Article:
Wall Oven Buying Guide
By combining convection and microwave technology in one appliance, speed ovens can drastically reduce cooking times and home energy consumption. Product shown: GE Advantium Speedcooking Wall Oven
For the kitchens with the space and budget to accommodate them, wall ovens are a nice alternative to the standard all-in-one range. Placed high on the wall, these ovens make it easier to insert and remove heavy food items. But that ease-of-use comes at a price, with wall ovens starting around $700, not counting installation.
Considerations When Choosing a Wall Oven
- What improvements are standard for similar homes in your area?
- What is your budget?
- How much space do you have for the wall oven in your kitchen design?
- Where will the other appliances be in relation to the wall oven?
- What features do you want?
Cost Range. Shoppers can expect to pay $700 for an entry-level single wall oven with manual cleaning and up to $3,500 or more for a double wall oven with convection heating.
Size. "With wall ovens it's important to replace like with like," explains Jonathan Clinton, Kenmore product manager for Sears. Wall ovens come in standard widths of 24, 27 and 30 inches, but models can vary by as much as an inch or two, making it wise to stick with the same brand.
Single Versus Double. Because a wall oven is smaller than a range ovenroughly 3.5 cubic feet as opposed to 5having an extra oven can overcome that limitation. For those without the space or budget for a double oven, a less expensive option is to seek out models with the maximum interior space. "Manufacturers keep coming up with ways to find more usable space within the box," notes Clinton.
Fuel Type. Clinton says that wall ovens are predominantly electric, leaving gas users a small selection of lower-end models.
Self- or Manual-Clean. The first major decision after "single or double" is "manual or self-clean," explains Clinton. "You have to ask yourself if it's worth the extra $300 for a few cleanings per year." For the majority of shoppers, the answer to that question is an easy "yes."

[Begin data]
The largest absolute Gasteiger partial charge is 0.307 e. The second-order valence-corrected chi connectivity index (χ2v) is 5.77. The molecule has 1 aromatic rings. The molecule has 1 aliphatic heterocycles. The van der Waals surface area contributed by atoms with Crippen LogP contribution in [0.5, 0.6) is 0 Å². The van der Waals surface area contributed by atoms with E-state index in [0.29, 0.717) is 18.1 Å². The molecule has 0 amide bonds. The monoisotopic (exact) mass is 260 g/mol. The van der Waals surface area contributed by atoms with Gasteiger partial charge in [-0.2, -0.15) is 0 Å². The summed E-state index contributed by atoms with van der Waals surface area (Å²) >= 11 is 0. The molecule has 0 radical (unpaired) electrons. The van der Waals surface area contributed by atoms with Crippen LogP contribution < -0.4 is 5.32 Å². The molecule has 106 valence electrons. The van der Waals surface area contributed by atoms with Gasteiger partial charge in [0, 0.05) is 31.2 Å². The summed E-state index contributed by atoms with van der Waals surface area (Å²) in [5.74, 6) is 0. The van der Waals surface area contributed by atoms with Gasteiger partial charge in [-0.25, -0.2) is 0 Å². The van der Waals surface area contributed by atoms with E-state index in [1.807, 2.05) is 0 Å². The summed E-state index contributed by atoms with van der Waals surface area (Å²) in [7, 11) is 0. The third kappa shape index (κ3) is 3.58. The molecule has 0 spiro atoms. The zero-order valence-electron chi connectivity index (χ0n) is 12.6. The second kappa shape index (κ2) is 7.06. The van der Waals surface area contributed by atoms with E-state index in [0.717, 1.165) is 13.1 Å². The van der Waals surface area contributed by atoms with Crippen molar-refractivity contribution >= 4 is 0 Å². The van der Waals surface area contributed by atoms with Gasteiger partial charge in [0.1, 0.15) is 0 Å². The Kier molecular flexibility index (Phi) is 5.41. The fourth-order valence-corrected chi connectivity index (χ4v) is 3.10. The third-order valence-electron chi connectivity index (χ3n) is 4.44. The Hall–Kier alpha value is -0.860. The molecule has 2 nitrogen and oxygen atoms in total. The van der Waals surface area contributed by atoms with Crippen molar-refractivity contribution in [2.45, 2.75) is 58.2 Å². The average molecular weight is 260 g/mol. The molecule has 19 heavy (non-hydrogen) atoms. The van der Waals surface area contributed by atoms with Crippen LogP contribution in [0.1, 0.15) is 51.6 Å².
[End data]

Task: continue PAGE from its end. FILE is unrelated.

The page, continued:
Convection. The other major decision facing wall oven buyers is whether or not to spend an additional $200 or so to get convection cooking, Clinton says. Convection uses an internal fan to circulate hot air throughout the oven compartment, which is said to improve heat distribution and reduce cook times. Higher-end models will have an additional heating element around the fan, sometimes called "true convection."
Ease-of-Use Features. While anything but mandatory, some up-sell features will make cooking a little less of a chore. "You have to decide what features are important to you," Clinton says. As wall ovens move up in price, they feature bigger and better viewing windows, brighter interior lighting, and temperature probes that alert the user when the roast is done. Pricier models also will feature porcelain-coated racks in place of chrome ones that must be removed before the ultra-hot self-cleaning function. Full-extension racks on smooth-glide tracks also make cooking easier.
Controls and Settings. Most wall ovens on the market today feature electronic displays, says Clinton. But that doesn't mean they are all the same. Settings such as "delayed bake," which kicks on at a predetermined time, and "warm and hold," which does precisely that, are useful for the home cook who wants a hot meal waiting after a long day of work. A bread-proofing function maintains ultra-low temps perfect for rising dough. "Variable broil" provides a lower setting for a less intense top-down heating. People who observe the Sabbath can purchase an oven with "Sabbath mode," a setting that overrides the safety mechanism that automatically shuts off ovens after a certain time. Look to spend between $900 and $1,200 for wall ovens with most of these features.